Pictures taken in the dark where the subject is farther than 4-5 feet away are very hard to take, even with a $1,000 DSLR. The flash on most cameras is just not strong enough. That's why pro photogs spend big bucks on separate powerful flashes.
Even those huge external flashes require assistance as does the pro camera to focus in "total" darkness. This is accomplished doing 1 or 2 things.
Preflash, which allows the camera to visually focus on the target. The problem here is that generally the lower end cameras will not focus fast enough to account for photographer sway or subject sway. This is not a great method. Works if the camera and subject are perfectly still.
IR Assisted focusing, which emits IR light the camera uses to focus on. Still, though, movement of the camera and/or subject can still throw this off. Most times, even the off camera flash units (I have a few Canon Speedlite 580 IIs) have IR assist and help the camera focus by adding even more IR light.
The biggest thing here is the whole "OMG TOTAL DARKNESS!" Consumer cameras are not meant to perform well in total darkness, much less smartphone cameras. Expectations, expectations, expectations.
Thanks for the explanation Deckyon. Personally I have no need for the 4s to take pics in complete darkness. I was just trying it out, since quite a few ppl have noticed it and I was curious.
And like I said previously my old sony phone had no problem with this scenario for some odd reason.
It is possible that, under certain light conditions, the focus was fixed. Also, a lot of the early cameraphones used what is called "Hyperfocal Distance". This, in short, allowed the camera to focus on things from a certain distance to infinity without having to move the lens elements. In most cases, this was a distance of about 3 feet out to infinity. Kept the cameras cheap and simple requiring no moving parts. This can account for your older phone being able to "focus in the dark."
Now that makes a lot of sense. Thank you, learned something new today. Btw just tried taking a few shots in absolute darkness and remembering where the object roughly was and manually focusing at it and this is what i got.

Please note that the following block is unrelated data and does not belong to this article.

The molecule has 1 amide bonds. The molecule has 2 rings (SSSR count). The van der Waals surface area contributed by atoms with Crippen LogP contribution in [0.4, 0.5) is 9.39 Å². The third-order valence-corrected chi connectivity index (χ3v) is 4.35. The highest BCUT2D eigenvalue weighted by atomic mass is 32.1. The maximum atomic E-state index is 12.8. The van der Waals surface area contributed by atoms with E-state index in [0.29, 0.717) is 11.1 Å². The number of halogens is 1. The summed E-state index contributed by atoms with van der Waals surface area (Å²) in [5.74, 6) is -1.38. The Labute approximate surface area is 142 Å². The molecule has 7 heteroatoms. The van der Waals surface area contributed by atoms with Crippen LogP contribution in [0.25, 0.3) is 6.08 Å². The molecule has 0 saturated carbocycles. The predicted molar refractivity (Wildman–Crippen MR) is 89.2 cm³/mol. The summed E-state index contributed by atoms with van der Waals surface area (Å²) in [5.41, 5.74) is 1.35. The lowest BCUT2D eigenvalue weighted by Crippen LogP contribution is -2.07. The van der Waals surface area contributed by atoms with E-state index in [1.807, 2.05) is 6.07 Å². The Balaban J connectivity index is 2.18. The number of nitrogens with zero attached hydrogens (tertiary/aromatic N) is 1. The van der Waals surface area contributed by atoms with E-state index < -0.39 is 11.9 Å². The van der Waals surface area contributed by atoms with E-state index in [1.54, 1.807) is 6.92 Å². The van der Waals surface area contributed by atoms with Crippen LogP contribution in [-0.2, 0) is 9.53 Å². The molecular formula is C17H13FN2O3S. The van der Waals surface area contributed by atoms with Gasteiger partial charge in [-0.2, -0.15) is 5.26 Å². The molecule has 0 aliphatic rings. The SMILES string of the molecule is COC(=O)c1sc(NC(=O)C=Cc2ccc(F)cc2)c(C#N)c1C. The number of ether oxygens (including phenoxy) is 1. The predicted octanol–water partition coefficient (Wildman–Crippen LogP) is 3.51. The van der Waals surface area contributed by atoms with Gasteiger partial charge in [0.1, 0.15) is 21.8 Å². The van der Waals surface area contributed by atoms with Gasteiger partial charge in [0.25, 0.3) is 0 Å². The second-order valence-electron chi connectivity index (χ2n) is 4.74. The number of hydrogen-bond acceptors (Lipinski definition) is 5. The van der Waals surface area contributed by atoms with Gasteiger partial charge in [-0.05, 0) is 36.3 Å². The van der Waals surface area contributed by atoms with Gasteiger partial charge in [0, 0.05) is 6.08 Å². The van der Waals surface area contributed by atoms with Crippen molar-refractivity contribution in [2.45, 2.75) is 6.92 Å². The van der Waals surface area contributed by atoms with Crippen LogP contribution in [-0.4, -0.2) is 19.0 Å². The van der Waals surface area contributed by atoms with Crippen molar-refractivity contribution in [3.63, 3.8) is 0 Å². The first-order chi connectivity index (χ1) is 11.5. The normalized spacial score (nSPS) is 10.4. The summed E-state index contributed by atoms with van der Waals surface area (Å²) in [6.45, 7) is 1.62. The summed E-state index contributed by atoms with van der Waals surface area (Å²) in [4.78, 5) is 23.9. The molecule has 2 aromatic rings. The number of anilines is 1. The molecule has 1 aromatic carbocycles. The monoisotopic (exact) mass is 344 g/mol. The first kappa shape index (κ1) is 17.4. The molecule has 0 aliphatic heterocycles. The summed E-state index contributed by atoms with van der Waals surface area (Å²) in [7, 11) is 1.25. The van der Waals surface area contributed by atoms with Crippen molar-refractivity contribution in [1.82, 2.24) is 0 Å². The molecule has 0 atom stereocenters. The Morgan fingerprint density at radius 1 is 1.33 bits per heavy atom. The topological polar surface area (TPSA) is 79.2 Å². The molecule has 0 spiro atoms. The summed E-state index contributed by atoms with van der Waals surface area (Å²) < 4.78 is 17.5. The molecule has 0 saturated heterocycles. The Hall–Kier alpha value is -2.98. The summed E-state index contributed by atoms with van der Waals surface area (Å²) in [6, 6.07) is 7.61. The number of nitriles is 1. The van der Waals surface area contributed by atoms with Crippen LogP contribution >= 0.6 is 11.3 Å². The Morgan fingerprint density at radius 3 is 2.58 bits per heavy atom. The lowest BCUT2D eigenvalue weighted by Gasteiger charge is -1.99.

Do you have a case on your phone. I bought a really nice case the day i got my iphone and have always complained about the flash cauzing the pictures to have this glare. Recently i took the case off and the pictures came out perfect! Crazy. I even took a file the the back of the case to make the hole larger around the camera and flash but it didnt help. If you have a cover on the back, try to take a picture with it off. Worked for me.
I'm Janelle and I signed up a while ago for this forum but haven't had a lot of time to interact or read what's here. I currently use the iphone 4 with the new iOs 5. I was dispappointed way back when I first got my new iphone. I experience yellowing to my photos that are taken in less than direct light. I used to have the 3G and didn't experience that yellowing. Whether I use the flash or not, I get it on my photos. I returned my first iPhone 4 thinking that just that phone had a bad camera, but this one also has it. I 'gave up' after getting the second phone and just make due. Any suggestions for improving the picture quality in low light? The main reason I got the phone was because I love to always have the camera near by and able to share photos.